In April 2018, the Commission proposed for public comment a significant rulemaking package designed to serve Main Street investors that would: (1) require broker-dealers to act in the best interest of their retail customers; (2) reaffirm, and in some cases clarify, the fiduciary duty owed by investment advisers to their clients; and (3) require both broker-dealers and investment advisers to state clearly key facts about their relationship, including their financial incentives. This package of rulemakings is intended to enhance investor protection by applying fiduciary principles across the spectrum of investment advice, bringing the legal requirements and mandated disclosures of financial professionals in line with investor expectations.
Broker-dealers and investment advisers both provide investment advice to retail investors, but their relationships are structured differently and are subject to different regulatory regimes. However, it has long been recognized that many investors do not have a firm grasp of the important differences between broker-dealers and investment advisers—from differences in the types of services that they offer and how investors pay for those services, to the regulatory frameworks that govern their relationships. This confusion could cause investor harm if, for example, investors fail to select the type of service that is appropriate for their needs or if conflicts of interest are not adequately understood and addressed. Our proposals would work together to better align the standards of conduct and mandated disclosures for both broker-dealers and investment advisers with what investors expect of these financial professionals, while preserving investor access and investor choice.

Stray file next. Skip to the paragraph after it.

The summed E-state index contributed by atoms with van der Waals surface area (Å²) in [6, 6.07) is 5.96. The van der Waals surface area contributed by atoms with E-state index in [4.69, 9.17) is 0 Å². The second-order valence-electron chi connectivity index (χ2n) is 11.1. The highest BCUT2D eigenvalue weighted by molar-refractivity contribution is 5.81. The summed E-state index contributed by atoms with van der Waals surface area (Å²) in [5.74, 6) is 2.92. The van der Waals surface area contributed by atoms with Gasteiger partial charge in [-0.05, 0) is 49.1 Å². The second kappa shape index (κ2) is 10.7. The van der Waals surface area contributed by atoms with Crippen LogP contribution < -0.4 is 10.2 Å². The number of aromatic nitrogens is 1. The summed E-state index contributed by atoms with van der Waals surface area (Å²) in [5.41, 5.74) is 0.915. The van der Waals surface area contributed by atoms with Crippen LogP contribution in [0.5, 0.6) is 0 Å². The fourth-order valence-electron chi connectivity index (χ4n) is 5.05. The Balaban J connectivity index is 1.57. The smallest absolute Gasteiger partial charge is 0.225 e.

Specifically, proposed Regulation Best Interest would enhance broker-dealer standards of conduct by establishing an overarching obligation requiring broker-dealers to act in the best interests of the retail customer when making recommendations of any securities transaction or investment strategy involving securities. Simply put, under proposed Regulation Best Interest, a broker-dealer cannot put her or his interests ahead of the retail customer’s interests. The proposal incorporates that key principle and goes beyond and enhances existing suitability obligations under the federal securities laws. To meet this requirement, the broker-dealer would have to satisfy disclosure, care and conflict of interest obligations.
Among other things, the obligations under proposed Regulation Best Interest would put greater emphasis on costs and financial incentives as factors in evaluating the facts and circumstances of a recommendation. Additionally, the proposed standard would require broker-dealers to establish, maintain and enforce written policies and procedures reasonably designed to identify and eliminate material conflicts of interest, or disclose and mitigate, material conflicts of interest related to financial incentives. This is a significant and critical enhancement as today the federal securities laws largely center on conflict disclosure rather than conflict management.